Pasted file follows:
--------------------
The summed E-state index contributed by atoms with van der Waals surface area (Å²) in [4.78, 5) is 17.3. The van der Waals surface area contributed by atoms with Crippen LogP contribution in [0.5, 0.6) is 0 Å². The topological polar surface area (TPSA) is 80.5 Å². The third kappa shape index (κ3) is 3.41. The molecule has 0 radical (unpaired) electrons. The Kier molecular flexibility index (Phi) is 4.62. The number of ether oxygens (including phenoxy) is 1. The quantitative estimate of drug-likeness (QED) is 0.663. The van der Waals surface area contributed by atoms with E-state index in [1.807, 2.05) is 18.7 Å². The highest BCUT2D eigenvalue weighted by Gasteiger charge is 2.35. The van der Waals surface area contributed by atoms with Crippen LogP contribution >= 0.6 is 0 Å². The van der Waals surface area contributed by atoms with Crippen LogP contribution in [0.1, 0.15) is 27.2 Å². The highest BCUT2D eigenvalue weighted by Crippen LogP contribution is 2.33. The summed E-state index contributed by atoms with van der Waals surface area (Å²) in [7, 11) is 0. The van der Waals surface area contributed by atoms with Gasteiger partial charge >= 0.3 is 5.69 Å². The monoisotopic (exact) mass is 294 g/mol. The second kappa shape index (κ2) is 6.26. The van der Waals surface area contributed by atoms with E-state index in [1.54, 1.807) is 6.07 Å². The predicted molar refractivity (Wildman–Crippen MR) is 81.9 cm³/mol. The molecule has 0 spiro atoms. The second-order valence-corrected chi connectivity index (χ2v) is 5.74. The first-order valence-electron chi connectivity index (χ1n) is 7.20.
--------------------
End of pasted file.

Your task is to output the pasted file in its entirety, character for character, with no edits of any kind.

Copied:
The summed E-state index contributed by atoms with van der Waals surface area (Å²) in [4.78, 5) is 17.3. The van der Waals surface area contributed by atoms with Crippen LogP contribution in [0.5, 0.6) is 0 Å². The topological polar surface area (TPSA) is 80.5 Å². The third kappa shape index (κ3) is 3.41. The molecule has 0 radical (unpaired) electrons. The Kier molecular flexibility index (Phi) is 4.62. The number of ether oxygens (including phenoxy) is 1. The quantitative estimate of drug-likeness (QED) is 0.663. The van der Waals surface area contributed by atoms with E-state index in [1.807, 2.05) is 18.7 Å². The highest BCUT2D eigenvalue weighted by Gasteiger charge is 2.35. The van der Waals surface area contributed by atoms with Crippen LogP contribution >= 0.6 is 0 Å². The van der Waals surface area contributed by atoms with Crippen LogP contribution in [0.1, 0.15) is 27.2 Å². The highest BCUT2D eigenvalue weighted by Crippen LogP contribution is 2.33. The summed E-state index contributed by atoms with van der Waals surface area (Å²) in [7, 11) is 0. The van der Waals surface area contributed by atoms with Gasteiger partial charge >= 0.3 is 5.69 Å². The monoisotopic (exact) mass is 294 g/mol. The second kappa shape index (κ2) is 6.26. The van der Waals surface area contributed by atoms with E-state index in [1.54, 1.807) is 6.07 Å². The predicted molar refractivity (Wildman–Crippen MR) is 81.9 cm³/mol. The molecule has 0 spiro atoms. The second-order valence-corrected chi connectivity index (χ2v) is 5.74. The first-order valence-electron chi connectivity index (χ1n) is 7.20.